This past Sunday’s simple message, “Life’s Most Important Truth Can Be the Easiest to Forget,” was part 1. It was part 1. Part 2 will be this Wednesday evening at our home. We’ll meet at 6:30pm for a short meeting of worship, prayer, and God’s Word. For those who were not at church Sunday, this Wednesday time will launch us into three days of prayer and fasting.
Our annual retreat begins Saturday at 6:30pm at our home. We’ll be studying what it means for Crossroads to be a cross-cultural church (that is, a church with a culture defined by the cross, and a church going across cultures with the gospel). After a time of worship together Saturday, we’ll break our fast that evening with simple foods. The retreat will go until 4:30 or 5pm Sunday. There will be no church meeting at 5pm this Sunday.
Wednesday, 6:30 – 7:30pm: Church meeting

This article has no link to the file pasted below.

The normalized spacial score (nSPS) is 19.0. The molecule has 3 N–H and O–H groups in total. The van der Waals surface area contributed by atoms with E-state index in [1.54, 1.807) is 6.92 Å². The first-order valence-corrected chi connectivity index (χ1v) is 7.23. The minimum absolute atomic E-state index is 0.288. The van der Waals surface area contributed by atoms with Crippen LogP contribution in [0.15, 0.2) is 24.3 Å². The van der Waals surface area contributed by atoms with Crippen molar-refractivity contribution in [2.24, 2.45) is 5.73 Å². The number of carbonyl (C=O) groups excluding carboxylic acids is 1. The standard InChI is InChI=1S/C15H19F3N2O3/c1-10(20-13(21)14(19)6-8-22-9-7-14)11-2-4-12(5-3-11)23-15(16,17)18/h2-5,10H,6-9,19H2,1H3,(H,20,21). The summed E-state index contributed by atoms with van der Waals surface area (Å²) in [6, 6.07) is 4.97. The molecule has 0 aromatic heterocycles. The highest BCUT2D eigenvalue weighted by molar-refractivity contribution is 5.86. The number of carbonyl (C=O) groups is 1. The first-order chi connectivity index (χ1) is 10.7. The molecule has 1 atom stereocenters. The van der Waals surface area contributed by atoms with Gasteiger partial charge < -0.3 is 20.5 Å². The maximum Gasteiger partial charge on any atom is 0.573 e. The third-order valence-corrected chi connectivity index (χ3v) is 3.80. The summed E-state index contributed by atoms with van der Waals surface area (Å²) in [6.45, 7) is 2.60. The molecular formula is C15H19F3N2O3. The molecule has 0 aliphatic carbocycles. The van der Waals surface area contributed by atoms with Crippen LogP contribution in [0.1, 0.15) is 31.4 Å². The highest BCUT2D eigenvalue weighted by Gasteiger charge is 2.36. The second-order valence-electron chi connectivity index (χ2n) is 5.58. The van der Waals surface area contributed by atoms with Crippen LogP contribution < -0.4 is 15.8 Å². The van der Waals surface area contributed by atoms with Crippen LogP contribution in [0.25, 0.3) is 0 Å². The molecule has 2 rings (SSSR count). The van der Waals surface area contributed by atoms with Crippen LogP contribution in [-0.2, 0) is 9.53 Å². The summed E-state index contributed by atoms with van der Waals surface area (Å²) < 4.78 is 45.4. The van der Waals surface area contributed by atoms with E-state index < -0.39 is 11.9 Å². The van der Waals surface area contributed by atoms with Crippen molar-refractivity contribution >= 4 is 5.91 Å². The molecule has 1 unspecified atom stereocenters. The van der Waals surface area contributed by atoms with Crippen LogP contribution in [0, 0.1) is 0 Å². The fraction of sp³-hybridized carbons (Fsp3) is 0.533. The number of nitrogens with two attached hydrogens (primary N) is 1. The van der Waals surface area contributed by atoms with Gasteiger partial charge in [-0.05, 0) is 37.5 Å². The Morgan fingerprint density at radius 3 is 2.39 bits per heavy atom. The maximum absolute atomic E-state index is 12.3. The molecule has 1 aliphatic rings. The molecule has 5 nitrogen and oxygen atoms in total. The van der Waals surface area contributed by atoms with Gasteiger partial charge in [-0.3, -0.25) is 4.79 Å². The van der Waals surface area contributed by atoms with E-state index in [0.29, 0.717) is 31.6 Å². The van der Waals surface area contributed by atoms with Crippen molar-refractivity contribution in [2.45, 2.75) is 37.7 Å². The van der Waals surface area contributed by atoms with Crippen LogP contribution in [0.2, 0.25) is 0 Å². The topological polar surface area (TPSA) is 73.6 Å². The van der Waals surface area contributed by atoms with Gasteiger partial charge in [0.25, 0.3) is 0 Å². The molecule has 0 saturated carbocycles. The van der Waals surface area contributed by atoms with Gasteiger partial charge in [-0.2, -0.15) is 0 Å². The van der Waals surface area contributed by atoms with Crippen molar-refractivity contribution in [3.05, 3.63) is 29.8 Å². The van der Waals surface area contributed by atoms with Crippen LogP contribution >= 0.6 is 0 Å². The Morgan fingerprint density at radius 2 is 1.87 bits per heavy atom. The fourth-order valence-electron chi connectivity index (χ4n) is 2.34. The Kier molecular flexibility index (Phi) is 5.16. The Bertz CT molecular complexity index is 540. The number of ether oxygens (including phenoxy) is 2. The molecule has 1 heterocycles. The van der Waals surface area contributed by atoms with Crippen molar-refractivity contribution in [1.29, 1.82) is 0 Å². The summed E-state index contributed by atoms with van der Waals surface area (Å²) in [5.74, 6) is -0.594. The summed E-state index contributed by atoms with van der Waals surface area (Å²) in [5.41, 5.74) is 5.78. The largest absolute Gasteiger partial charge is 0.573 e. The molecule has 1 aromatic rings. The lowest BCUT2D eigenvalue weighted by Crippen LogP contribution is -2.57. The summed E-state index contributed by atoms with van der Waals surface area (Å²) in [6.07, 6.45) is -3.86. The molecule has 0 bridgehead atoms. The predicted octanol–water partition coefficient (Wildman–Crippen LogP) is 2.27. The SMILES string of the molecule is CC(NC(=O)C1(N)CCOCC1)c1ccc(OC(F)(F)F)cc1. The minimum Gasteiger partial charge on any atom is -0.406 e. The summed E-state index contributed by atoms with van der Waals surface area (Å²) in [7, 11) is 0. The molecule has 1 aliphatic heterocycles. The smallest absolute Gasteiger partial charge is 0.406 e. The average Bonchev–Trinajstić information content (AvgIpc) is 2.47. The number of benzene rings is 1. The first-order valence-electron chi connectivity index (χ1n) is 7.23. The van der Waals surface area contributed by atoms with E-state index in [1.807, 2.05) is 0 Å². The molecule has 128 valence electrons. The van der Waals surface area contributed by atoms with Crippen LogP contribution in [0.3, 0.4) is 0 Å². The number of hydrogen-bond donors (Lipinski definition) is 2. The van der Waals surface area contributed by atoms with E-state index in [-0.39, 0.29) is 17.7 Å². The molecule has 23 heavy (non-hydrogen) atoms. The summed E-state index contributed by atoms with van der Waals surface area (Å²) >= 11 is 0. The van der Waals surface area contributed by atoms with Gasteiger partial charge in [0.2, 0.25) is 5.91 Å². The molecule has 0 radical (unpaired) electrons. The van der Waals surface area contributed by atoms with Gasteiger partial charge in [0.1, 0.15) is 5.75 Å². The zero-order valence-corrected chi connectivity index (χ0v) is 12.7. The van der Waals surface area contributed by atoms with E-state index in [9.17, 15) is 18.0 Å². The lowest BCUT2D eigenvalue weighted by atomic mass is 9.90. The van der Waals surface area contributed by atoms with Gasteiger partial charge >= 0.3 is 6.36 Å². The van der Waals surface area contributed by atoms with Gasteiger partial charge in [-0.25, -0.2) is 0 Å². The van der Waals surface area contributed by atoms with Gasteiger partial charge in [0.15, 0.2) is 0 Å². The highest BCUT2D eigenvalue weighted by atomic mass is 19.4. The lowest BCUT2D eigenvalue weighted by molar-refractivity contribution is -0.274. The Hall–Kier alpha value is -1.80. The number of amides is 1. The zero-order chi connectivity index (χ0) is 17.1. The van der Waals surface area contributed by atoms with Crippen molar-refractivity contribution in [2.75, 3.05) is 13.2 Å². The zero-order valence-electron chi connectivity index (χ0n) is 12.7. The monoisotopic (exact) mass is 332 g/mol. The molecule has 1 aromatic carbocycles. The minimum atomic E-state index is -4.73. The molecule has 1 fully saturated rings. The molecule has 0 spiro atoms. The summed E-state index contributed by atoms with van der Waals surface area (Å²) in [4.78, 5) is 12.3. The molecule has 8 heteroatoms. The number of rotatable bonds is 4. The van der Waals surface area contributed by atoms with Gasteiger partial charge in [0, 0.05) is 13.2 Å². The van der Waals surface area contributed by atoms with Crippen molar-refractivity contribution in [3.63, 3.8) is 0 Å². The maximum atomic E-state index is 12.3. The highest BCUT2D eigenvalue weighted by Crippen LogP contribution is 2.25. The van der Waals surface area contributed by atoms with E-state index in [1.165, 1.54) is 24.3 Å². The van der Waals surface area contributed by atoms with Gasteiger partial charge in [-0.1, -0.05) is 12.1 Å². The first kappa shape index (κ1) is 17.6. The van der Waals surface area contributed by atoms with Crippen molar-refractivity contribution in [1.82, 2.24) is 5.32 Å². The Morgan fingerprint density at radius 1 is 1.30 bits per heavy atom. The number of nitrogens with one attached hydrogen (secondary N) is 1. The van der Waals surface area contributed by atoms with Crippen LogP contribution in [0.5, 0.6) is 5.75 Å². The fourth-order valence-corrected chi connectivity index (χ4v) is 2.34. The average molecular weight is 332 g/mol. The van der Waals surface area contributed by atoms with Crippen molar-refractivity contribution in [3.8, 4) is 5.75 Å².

Wednesday evening – Saturday evening: Prayer and fasting
Saturday, 6:30pm – Sunday, 4:30pm: Retreat!
Near the Cross,
The Cross is the blazing fire at which the flame of our love is kindled, but we have to get near enough for its sparks to fall on us.
We’ve been talking recently about the purpose of the Church in general and about Crossroads. What is God’s purpose for the church? One reason Crossroads to the Nations was started is because we believe that disciples are best made in the context of a church — not a campus ministry, Bible study or building. The church is a vital part of God’s unfolding mystery in the universe, even with all its flaws. It is what Jesus died for and where his Spirit is present among believers. It is where cultures are crossed (and there is sure to be some friction in that) and where the cross makes a new culture.
I thought seminary professor Dr. Russell Moore reminded me of these things in a recent article. Take time to read this and share your thoughts:
“Jesus Didn’t Die for a Campus Ministry: The Spiritual Danger of Unchurched Spirituality”
Thanks for joining together in Christ’s name!